Category Archives: Current Events

A Quiet Ride to the Office

By Lloyd Graff

Observations made while driving to work this morning. 

The roads are less traveled. This is an observation by Lloyd Graff in an Acura, not Robert Frost. The four-lane highway angling near my home is virtually empty at the stop sign where I enter. It is 10:45 in the morning. It is my new normal since COVID-19, since I shut the doors temporarily in April of 2020. It felt like half the country was on a ventilator then. 

I got used to working from home and realized I did not really add much value by being at the company at 9 a.m. At 76, my body thanked me, too.

***

The parking lot at the local commuter station is maybe 20% filled. Two years ago, you could not find a spot to park if you arrived at 10 a.m. The commuters were primarily women, mostly middle-aged (whatever that means today), and African American, as Chicago’s south suburbs are mostly black.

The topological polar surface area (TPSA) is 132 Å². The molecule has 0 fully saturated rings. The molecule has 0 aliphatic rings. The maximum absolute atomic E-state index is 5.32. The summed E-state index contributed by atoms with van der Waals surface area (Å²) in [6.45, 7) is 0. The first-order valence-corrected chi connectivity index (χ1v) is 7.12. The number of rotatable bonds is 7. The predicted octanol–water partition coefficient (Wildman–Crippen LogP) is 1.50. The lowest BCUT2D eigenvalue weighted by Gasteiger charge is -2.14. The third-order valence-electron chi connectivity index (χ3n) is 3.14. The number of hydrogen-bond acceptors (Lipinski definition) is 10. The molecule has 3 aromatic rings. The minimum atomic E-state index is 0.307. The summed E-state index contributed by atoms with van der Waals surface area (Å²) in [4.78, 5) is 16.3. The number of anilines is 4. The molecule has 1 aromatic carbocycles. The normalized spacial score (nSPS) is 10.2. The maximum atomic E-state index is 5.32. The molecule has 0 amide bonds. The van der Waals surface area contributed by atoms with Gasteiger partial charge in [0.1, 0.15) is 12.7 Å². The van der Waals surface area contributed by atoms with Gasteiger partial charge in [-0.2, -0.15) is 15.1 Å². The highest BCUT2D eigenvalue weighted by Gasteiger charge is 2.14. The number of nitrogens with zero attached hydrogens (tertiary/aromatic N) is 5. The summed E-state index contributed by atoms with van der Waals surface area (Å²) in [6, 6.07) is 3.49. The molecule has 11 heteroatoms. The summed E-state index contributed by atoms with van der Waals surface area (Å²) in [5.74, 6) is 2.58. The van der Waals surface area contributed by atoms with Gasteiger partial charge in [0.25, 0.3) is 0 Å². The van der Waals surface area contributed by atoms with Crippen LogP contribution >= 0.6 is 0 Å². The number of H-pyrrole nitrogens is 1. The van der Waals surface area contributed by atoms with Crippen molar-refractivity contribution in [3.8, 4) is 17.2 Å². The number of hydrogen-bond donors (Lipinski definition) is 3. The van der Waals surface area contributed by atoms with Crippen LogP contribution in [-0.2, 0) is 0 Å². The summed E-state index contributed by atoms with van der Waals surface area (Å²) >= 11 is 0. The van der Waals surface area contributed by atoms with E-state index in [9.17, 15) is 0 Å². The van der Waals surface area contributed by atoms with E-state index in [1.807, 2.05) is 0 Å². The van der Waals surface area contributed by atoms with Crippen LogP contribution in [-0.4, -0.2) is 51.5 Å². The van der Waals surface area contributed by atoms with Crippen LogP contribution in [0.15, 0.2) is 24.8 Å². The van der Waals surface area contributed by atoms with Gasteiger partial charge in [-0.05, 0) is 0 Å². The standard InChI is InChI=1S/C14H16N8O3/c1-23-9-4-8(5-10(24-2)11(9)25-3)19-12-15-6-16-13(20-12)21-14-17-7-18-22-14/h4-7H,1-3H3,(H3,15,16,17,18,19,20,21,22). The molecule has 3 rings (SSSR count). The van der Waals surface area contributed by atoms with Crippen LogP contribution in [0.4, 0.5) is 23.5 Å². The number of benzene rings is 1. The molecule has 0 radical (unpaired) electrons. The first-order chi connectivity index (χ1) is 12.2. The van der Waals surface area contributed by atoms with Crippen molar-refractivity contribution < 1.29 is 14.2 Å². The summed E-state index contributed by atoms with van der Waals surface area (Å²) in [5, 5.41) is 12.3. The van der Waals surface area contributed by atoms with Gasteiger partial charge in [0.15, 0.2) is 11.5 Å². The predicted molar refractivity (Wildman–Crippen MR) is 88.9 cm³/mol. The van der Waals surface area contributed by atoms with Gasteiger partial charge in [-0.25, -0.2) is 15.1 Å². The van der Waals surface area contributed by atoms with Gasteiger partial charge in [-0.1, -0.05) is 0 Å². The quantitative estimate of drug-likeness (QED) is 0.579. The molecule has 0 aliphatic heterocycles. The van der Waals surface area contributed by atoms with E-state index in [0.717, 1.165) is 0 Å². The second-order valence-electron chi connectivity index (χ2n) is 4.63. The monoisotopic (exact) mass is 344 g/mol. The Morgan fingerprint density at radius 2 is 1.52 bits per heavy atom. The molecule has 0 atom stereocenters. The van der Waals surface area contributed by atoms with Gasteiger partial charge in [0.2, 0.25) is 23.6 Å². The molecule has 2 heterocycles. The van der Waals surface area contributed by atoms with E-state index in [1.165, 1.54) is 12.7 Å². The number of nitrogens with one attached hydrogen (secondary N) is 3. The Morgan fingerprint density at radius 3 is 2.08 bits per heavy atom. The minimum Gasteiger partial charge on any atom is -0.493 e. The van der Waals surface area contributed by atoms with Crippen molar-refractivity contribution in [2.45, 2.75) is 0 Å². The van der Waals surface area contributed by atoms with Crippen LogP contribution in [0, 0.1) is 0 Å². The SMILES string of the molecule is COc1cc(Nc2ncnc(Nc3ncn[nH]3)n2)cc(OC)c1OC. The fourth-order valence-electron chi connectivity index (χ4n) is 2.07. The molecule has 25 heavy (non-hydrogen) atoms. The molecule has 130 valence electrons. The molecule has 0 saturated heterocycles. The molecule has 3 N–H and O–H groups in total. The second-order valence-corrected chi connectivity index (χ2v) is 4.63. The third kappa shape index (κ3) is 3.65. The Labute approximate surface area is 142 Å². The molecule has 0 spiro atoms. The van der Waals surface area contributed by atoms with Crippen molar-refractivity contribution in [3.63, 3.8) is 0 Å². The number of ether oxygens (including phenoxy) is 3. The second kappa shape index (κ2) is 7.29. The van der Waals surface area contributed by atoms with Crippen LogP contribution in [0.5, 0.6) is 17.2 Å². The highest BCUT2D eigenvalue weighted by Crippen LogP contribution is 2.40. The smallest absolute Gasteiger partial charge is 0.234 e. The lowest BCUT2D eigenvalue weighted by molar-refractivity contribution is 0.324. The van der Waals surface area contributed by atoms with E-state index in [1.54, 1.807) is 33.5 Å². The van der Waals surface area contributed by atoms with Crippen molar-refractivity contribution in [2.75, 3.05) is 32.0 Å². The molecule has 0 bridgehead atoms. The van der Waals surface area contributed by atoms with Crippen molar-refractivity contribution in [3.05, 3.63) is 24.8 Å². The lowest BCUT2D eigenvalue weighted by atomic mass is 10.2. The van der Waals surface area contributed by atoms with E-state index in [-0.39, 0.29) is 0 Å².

Where are they now? Working at home? Some of them, I imagine. Others have moved, decided that office work is not their thing anymore, or taken jobs in the suburbs. Much of Downtown Chicago is seedy, particularly at night, and older people are afraid to go there.

Empty Train Station Parking Lot

Not all of the train passengers were women, however. I have a friend who had a successful personal injury legal practice downtown. It faded during the pandemic. He chose not to invest in advertising, so he couldn’t compete against the lawyers with billboards or TV advertising during the Cubs and Sox games. One less car in the parking lot.

The banks and big financial firms have automated and farmed out work. Fewer train riders are needed. Zoom dominates for those still working.

****

I keep driving on my 14-minute trip. Gas stations have fewer patrons. Fewer cars on the road, fewer folks buying gas at $3.52 a gallon for 87 octane. But I do see Amazon Vehicles, UPS, FedEx, and ComEd trucks.

I take a detour to Bergstien’s Deli, which sells homemade chicken matzo ball soup. I’ve ordered it ahead of time.